One of the toughest aspects of coping with the COVID-19 pandemic has been knowing whom to listen to, and whom to believe. The scientists? Economists? Politicians? Media? But during the lockdown, haven't we all been tempted to put down the newspaper, turn off the TV and hope someone else figures it all out?
The people who run local medical facilities, those who are making crucial decisions about the schools, and leaders trying to find a path forward for our local and regional economies don't have the luxury of throwing up their hands.
At a virtual gathering last week, our editorial board listened as leaders outlined how they've been approaching those concerns. We couldn't help but be encouraged by how seriously and thoughtfully Fort Wayne is engaging with them.
There are still more questions than answers about preventing and treating the novel coronavirus infection. But hospital officials here are confident about their ability to respond to whatever COVID-19 curves are thrown our way.
Doctors have a much clearer view of who's at risk. “That's the one thing I think we really do understand,” said Geoffrey Randolph, chief medical officer for IU Health Fort Wayne. “You can say that 90% of cases of people who actually died in the state were people 60 years of age or older.”
Dr. Vishal Bhatia, chief medical officer for Lutheran Health, said doctors here have been learning as they go along. “We don't have actual treatments for the disease. But we do know ... what the trajectory of the disease will be,” Bhatia said, “(and) how to take care of these patients.”
“Our level of preparedness is really at a completely different level than it was eight weeks ago,” said Dr. Jeffrey Boord, Parkview Health's chief quality and safety officer.
Competition between hospitals has always been part of the landscape of Fort Wayne medical care, but these leaders are speaking with one voice: It's dangerous to neglect serious medical conditions and it's unwise to forgo routine checks or vaccinations. Measures such as patient screening, temperature checks and universal masking should give patients more confidence their facilities are safe.
Other leaders have been focused on other priorities. “Our primary goal was to make sure that no one feared that their utilities were going to be cut off – to try to ease the fear of people losing their electricity, losing their natural gas or water source,” said Mayor Tom Henry. Next on the list was food, then trying to ensure no one lost housing during the crisis and ensuring there has been adequate shelter for the homeless.
Private foundations, which quietly undergird many community needs, share similar concerns. Meg Distler, executive director of St. Joseph Community Health Foundation, said food has become the top need her organization is being asked to address. Patti Hays, CEO of the AWS Foundation, said her group is sending out emergency grants that, among other goals, attempt to support agencies serving group homes.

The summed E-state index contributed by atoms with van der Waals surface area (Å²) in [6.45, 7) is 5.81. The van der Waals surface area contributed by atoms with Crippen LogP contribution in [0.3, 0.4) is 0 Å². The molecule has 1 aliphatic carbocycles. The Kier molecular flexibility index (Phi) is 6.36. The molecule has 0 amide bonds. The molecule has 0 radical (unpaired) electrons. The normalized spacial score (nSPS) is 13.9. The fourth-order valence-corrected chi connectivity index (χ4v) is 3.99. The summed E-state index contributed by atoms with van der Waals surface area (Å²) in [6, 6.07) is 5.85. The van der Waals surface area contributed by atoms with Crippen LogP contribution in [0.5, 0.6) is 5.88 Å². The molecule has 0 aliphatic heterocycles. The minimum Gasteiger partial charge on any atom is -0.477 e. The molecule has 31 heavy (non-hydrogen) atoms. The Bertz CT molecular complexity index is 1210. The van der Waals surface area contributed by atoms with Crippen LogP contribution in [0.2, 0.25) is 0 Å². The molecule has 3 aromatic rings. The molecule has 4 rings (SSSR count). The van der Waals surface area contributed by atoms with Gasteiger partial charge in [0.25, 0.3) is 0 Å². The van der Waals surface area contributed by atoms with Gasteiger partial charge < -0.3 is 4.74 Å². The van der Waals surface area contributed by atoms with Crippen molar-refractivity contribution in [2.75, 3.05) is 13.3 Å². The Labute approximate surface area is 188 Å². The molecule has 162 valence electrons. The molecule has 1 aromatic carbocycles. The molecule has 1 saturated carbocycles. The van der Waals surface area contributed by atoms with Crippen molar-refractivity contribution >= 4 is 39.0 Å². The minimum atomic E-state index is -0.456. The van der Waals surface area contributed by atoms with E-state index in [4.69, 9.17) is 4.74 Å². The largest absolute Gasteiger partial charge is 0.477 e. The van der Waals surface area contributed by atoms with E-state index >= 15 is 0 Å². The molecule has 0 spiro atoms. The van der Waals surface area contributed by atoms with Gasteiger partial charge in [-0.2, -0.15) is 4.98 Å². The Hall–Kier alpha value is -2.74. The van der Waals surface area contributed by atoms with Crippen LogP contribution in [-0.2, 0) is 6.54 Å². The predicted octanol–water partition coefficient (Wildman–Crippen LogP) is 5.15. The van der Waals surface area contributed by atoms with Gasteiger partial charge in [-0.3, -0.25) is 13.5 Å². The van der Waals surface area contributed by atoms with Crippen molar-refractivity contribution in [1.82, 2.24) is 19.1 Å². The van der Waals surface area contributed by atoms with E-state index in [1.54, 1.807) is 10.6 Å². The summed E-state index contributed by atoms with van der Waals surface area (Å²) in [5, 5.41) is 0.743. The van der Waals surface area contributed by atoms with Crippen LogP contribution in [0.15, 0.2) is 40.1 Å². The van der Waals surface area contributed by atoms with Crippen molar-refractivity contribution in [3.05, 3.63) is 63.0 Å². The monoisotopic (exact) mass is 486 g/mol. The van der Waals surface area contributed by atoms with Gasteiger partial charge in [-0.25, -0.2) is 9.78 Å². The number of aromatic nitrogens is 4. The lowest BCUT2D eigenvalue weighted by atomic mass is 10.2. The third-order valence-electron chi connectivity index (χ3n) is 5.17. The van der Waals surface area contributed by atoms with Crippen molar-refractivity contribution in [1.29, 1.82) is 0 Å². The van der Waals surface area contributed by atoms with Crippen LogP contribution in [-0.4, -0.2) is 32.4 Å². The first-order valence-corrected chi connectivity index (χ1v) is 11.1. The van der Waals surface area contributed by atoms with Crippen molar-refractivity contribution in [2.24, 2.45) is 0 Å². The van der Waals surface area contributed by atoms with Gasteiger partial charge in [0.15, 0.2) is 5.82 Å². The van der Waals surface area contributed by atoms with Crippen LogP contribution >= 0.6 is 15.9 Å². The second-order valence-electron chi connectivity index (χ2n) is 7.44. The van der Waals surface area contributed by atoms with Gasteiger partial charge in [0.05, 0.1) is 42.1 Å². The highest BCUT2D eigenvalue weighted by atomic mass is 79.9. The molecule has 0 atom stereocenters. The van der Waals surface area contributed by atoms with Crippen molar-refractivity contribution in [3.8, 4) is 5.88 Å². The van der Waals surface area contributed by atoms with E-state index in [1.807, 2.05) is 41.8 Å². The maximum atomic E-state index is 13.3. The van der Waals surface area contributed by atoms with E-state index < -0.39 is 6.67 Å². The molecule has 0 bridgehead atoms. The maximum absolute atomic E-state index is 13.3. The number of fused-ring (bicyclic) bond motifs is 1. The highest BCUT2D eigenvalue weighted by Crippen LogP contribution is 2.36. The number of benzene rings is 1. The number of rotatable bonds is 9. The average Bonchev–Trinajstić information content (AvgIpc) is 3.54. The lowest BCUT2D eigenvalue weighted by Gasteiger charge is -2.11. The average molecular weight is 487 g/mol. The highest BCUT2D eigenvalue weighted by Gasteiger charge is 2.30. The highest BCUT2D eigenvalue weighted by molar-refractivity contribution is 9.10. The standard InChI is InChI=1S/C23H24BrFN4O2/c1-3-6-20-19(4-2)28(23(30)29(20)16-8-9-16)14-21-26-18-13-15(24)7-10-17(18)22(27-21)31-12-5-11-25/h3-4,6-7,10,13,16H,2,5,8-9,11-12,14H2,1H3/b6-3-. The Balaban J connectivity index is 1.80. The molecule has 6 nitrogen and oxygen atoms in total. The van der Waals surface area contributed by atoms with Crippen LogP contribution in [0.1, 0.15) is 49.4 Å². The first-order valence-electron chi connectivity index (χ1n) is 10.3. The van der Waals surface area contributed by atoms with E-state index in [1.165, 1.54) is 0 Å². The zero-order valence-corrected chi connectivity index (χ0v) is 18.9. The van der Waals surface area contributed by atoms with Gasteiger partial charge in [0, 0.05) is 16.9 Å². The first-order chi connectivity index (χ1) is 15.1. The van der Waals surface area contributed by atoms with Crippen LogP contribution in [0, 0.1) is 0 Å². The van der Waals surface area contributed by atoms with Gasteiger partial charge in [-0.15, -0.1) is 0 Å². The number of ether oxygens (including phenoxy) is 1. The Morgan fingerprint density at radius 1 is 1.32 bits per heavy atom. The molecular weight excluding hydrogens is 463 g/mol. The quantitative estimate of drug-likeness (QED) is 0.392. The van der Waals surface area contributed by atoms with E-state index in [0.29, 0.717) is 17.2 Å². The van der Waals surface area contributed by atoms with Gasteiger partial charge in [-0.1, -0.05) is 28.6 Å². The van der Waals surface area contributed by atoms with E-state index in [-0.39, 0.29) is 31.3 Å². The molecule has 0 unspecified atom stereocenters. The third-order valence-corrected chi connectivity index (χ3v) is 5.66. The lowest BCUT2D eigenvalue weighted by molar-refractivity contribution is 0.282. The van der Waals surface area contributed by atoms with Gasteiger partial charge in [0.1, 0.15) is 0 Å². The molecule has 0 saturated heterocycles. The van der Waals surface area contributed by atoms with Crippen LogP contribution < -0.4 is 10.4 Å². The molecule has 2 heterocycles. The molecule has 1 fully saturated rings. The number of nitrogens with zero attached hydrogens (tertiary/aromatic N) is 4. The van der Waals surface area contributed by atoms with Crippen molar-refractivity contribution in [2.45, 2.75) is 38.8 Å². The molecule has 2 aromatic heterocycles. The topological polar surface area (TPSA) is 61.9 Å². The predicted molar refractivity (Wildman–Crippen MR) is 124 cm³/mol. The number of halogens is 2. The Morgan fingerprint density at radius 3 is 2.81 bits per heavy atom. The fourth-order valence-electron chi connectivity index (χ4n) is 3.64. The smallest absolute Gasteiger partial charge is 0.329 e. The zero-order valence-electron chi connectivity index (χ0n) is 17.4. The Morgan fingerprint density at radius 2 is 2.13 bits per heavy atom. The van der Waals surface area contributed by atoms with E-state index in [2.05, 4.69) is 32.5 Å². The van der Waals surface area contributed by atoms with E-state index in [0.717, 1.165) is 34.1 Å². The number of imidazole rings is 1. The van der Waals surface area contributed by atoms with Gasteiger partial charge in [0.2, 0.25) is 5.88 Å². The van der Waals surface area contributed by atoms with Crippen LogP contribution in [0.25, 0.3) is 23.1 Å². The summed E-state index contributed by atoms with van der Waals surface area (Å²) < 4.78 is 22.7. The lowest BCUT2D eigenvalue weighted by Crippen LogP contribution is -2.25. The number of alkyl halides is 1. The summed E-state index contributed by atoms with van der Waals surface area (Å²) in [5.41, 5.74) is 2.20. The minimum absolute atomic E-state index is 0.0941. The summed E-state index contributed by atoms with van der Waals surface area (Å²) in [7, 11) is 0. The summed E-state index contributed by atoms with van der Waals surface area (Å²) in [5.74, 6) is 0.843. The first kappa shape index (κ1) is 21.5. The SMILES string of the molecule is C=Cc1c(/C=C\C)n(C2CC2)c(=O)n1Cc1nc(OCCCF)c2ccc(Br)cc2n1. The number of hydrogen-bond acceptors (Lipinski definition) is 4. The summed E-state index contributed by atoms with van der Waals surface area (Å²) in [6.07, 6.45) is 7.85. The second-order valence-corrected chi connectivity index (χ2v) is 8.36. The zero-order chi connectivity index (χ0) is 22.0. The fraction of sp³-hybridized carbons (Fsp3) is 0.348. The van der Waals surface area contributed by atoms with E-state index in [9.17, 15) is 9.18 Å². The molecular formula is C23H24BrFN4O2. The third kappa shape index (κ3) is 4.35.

Meanwhile, Allen County Commissioner Nelson Peters, Greater Fort Wayne President and CEO John Urbahns and Northeast Indiana Regional Partnership President and CEO John Sampson have been wrestling with how to get local businesses back into the ring after the one-two punch of their own shutdowns and the economic hit those businesses' customers absorbed.
Along with trying to ensure local businesses receive their share of state and federal emergency aid, Greater Fort Wayne has been working with county health officials on a series of online presentations offering guidance on safely reopening to specific types of businesses and organizations. More than 3,000 people registered for a webinar, Urbahns said.
The scope of serious problems facing school administrators should give pause to parents focused on high-visibility questions about the resumption of sports and other extracurricular activities. Northwest Allen County Schools Superintendent Chris Himsel said the biggest question, of course, is when and how to reopen school.
In the absence of clear national leadership, states and communities have found themselves making decisions largely on their own. Here, at least, that may prove to be the best way forward.
Varied as they are, many of these problems are interrelated, and people from many disciplines are working on them together here. You will continue to see their stories on our pages as we do our best to cover every aspect of our community's role in this historic time.